Yesterday I beefed about Mike Wise of the Washington Post making up news and then mocking bloggers for trusting it. Turns out his employer wasn’t a fan of that behavior either, as the Post has suspended Wise for a month. Yikes!
More background here, as Wise tries to explain what he was doing with all of this. My takeaway after reading that and other things and thinking about it a bit since yesterday: Wise is not a jackass or anything, but he’s someone who truly doesn’t understand social media or its uses in a breaking news context, and understanding such things has to be a prerequisite for the job in this day and age.
And while Wise has certainly stepped on it here, I don’t think he’s alone in his misunderstanding on this score. There are tons of writers out there who dismiss Twitter and its significance, but the fact is that while you can’t get the whole story of anything out on Twitter, relaying news there is functionally no different than relaying news in a paper or on the radio or on a website. When you’re reporting news there, you should be accurate (and when you get it wrong, you should cop to it and correct things as necessary). When news is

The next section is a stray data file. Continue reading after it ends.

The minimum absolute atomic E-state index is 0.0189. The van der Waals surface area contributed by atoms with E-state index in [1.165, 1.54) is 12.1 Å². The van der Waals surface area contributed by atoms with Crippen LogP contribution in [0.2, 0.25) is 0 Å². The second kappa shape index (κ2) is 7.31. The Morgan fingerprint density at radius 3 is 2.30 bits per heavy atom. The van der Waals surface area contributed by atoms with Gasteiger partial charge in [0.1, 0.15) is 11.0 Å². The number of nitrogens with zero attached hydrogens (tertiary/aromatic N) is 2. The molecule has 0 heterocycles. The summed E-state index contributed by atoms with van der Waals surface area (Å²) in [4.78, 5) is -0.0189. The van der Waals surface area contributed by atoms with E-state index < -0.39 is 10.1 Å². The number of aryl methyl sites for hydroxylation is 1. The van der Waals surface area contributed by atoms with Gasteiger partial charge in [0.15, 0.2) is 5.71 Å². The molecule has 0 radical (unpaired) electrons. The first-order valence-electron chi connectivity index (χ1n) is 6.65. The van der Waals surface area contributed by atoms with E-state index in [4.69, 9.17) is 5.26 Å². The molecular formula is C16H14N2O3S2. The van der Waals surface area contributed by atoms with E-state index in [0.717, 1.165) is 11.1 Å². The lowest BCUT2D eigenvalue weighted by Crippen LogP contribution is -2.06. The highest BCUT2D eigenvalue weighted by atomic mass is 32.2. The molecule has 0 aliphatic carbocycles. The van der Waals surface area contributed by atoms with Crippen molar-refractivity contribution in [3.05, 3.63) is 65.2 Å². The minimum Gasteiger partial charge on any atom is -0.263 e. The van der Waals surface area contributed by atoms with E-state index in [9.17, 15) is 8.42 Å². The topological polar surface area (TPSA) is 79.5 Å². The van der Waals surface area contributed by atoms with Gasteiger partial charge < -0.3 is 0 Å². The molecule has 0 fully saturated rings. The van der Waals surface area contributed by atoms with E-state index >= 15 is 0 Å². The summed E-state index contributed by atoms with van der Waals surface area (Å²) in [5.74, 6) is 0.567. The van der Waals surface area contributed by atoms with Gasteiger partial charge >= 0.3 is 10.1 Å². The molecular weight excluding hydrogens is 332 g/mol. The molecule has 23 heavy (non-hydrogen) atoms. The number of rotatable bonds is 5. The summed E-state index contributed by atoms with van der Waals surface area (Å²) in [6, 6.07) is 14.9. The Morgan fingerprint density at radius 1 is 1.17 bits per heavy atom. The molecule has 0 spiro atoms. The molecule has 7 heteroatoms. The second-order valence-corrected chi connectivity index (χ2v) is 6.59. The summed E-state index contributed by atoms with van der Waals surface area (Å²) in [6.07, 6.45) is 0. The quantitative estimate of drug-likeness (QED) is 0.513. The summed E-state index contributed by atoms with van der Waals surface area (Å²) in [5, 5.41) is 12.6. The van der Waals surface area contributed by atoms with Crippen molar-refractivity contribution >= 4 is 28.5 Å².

reported there by someone with at least something of a reputation for
getting things right, it should be trusted.
I get why this is hard to fathom for so many because it’s so easy to go back and forth between conversation, jokes and news on Twitter. Hell, I spend a big portion of my day there just being a wise ass. But just because it’s a multi-faceted medium doesn’t mean it’s one that should not be taken seriously. Yes, by all means you should expand on anything you write there with a